French banks face difficulties in raising short-term cash in dollars, the head of France's banking federation said on Monday confirming a recent study by Moody's Investors Service.
While liquidity in euros posed no problem, "refinancing in dollars is more stretched," Francois Perol, head of the French Banking Federation told Les Echos newspaper.
Moody's said in a report on Thursday that French banks, because of their global reach, were more vulnerable to liquidity issues than their European counterparts.
Many US money market funds have reduced their exposure to European banks as sovereign debt problems in the eurozone have worsened, Moody's said.
The agency said that unlike banks that can rely heavily on deposits for cash, some French lenders have great needs for financing in dollars.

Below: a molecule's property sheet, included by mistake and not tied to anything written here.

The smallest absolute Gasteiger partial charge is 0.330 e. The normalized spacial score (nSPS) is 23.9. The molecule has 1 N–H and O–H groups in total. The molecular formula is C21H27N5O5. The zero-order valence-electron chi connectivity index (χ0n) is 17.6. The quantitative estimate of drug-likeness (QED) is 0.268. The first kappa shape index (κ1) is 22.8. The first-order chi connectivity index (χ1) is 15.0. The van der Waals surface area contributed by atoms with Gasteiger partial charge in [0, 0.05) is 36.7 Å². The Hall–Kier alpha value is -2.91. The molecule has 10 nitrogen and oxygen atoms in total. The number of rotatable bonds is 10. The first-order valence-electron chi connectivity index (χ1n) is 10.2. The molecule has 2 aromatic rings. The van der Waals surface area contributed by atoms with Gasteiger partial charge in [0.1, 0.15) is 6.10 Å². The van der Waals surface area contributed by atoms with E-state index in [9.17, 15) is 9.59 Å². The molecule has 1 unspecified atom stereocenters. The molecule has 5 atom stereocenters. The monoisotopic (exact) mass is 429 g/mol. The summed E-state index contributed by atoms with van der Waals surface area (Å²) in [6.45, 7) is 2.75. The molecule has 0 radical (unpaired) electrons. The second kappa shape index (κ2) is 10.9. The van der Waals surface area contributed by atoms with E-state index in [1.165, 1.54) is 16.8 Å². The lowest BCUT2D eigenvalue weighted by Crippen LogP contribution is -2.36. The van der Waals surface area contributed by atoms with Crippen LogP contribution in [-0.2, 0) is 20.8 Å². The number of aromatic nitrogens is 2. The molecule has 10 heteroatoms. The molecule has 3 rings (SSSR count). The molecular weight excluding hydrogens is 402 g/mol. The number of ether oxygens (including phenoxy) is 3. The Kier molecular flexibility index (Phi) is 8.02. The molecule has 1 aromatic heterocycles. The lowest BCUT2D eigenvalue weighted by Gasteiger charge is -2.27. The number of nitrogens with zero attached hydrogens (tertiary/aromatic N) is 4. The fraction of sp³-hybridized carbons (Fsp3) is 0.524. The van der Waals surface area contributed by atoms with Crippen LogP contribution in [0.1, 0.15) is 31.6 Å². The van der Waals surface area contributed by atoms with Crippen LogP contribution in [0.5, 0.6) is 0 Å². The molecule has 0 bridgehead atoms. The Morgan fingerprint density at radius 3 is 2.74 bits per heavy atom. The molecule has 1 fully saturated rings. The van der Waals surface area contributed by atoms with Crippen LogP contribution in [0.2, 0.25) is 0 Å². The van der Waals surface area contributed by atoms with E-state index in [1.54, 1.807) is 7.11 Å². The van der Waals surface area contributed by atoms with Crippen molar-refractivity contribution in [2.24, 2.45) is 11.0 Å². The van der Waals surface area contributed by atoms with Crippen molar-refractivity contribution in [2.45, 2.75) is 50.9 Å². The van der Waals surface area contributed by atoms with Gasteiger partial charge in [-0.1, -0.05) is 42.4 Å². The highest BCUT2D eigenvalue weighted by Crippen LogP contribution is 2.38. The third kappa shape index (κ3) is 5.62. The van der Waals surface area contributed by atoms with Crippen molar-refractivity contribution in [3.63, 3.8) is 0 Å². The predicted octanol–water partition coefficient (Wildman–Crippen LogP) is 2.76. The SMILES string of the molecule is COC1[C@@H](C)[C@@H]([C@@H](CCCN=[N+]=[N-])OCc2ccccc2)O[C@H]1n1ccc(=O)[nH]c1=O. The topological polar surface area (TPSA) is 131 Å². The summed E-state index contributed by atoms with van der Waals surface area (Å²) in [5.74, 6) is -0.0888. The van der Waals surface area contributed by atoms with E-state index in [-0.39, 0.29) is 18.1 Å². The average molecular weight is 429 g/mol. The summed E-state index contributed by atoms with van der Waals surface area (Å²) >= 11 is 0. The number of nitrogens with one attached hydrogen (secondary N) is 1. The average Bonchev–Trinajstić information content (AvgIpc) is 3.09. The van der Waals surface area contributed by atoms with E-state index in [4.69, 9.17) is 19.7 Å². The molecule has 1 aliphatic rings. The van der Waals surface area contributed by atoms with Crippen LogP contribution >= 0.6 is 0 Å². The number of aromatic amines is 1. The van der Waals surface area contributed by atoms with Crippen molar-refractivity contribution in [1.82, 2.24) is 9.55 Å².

Ariane Obolensky, chief executive of the banking federation, said that dealing in the dollar lending market was harder for French banks but that there was no need to worry.
"It's more expensive" and for less time, she said regarding banks' liquidity loans in dollars.
She denied however that lending between banks was under duress even though official data showed that eurozone banks deposited the biggest amount of overnight funds at the European Central Bank so far this year on Friday.
The level of these deposits at the central bank is an indicator of the reluctance of banks to lend to each other on the pivotal interbank market.